This is what PBC seeks to convey at the very end of his piece:

Before this disaster, Haiti had the best chance in my lifetime to fulfill its potential as a country, to basically escape the chains of the past 200 years. I still believe that if we rally around them now and support them in the right way, the Haitian people can reclaim their destiny.

“The chains of the past 200 years” were imposed because the Africans had removed the chains of slavery. And, clearly, the “right way” has to be in PBC’s mind the American way. The imperial language could not be clearer.

For the past 200 years, Africans of all stripes in Africa and beyond its borders, have been trying to unchain themselves from shackles of a predatory system which is against nature and against the principles of life. The responses from the system has been the same, over and over. PBC’s piece on what Haiti needs shows the formatting at work. Let Haiti be Haiti, let President Aristide go back to where he belongs. There is no better way of healing than allowing all Haitians, including President Aristide, and those who have been marginalized and/or rusticated for political reasons, to come together and recover.

Declaration du Dr Jean-Bertrand Aristide

Dr Jean-Bertrand Aristide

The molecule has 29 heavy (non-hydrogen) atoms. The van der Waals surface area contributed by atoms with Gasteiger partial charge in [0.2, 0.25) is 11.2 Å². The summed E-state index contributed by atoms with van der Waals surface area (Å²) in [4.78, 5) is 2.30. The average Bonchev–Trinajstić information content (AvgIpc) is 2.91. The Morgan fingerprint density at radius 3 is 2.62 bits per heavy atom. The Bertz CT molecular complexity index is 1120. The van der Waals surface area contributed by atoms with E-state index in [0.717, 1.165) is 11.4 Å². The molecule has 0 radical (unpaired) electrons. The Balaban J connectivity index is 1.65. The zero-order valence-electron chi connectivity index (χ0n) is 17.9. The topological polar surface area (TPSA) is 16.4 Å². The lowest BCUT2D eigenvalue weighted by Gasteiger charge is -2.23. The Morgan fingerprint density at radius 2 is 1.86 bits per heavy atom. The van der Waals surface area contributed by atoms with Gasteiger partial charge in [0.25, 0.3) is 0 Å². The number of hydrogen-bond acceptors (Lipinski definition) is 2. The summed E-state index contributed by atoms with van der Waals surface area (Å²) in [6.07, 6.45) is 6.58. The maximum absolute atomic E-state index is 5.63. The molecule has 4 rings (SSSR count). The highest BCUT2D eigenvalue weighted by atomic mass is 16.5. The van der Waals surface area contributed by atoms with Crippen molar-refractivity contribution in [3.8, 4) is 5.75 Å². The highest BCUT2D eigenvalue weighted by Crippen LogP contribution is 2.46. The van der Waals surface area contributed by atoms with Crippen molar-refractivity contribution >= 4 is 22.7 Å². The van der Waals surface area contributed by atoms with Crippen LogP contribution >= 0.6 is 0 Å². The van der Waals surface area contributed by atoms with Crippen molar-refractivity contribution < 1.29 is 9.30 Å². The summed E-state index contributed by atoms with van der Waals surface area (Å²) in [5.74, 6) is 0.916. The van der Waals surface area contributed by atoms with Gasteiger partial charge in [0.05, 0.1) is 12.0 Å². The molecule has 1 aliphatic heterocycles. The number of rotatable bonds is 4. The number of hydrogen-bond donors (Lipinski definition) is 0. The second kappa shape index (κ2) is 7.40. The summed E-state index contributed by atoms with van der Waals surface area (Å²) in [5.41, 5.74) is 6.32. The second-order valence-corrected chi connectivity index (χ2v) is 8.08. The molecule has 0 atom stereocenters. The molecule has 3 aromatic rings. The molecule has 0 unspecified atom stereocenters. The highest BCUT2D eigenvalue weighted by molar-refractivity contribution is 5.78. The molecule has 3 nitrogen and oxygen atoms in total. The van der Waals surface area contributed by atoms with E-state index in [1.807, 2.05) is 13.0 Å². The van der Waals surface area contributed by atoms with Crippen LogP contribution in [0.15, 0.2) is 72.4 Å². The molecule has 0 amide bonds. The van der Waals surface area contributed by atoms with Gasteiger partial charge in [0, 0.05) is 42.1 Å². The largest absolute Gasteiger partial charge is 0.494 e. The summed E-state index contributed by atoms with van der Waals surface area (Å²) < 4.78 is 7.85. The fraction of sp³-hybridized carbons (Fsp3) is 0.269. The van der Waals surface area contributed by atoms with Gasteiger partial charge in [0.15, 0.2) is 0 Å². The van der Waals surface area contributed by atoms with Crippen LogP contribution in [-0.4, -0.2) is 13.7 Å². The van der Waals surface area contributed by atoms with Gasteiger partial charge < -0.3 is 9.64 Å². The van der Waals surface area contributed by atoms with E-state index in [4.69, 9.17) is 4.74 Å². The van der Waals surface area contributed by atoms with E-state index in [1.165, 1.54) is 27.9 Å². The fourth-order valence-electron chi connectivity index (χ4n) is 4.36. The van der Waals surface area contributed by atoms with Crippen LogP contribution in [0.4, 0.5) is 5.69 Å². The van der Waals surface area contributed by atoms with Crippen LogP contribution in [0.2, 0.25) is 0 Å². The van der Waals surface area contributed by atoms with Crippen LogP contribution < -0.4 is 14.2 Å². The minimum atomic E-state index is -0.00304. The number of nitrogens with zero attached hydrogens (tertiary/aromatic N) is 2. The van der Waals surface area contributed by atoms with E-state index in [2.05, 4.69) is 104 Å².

Ancien Président d’Haïti

15 Janvier 2010

Nous remercions tous les vrais amis d’Haïti, en particulier le Gouvernement et le peuple d’Afrique du Sud pour leur solidarité avec les victimes d’Haïti.

L’action concrète menée par Rescue South Africa et Gift of the Givers est l’expression claire d’Ubuntu. Ubuntu ngumuntu ngabantu. Comme nous le savons tous, beaucoup de gens restent ensevelis sous des tonnes de débris et attendent d’être secourus. Quand nous pensons à leurs souffrances, nous sentons sincèrement et profondément que nous devrions être là, en Haïti, avec eux, en essayant de notre mieux d’empêcher le décès.

Pour symboliser cette volonté, nous avons décidé de rencontrer pas n’importe où, mais ici, dans l’ombre de l’aéroport international Oliver Tambo. En ce qui nous concerne, nous sommes prêts à partir aujourd’hui, demain, à tout moment nous joindre au peuple d’Haïti, pour partager leurs souffrances, aider à reconstruire le pays, aller de la misère à la pauvreté dans la dignité. Des amis du monde entier ont confirmé leur volonté d’organiser un vol transportant des fournitures médicales, des besoins d’urgence et nous-mêmes.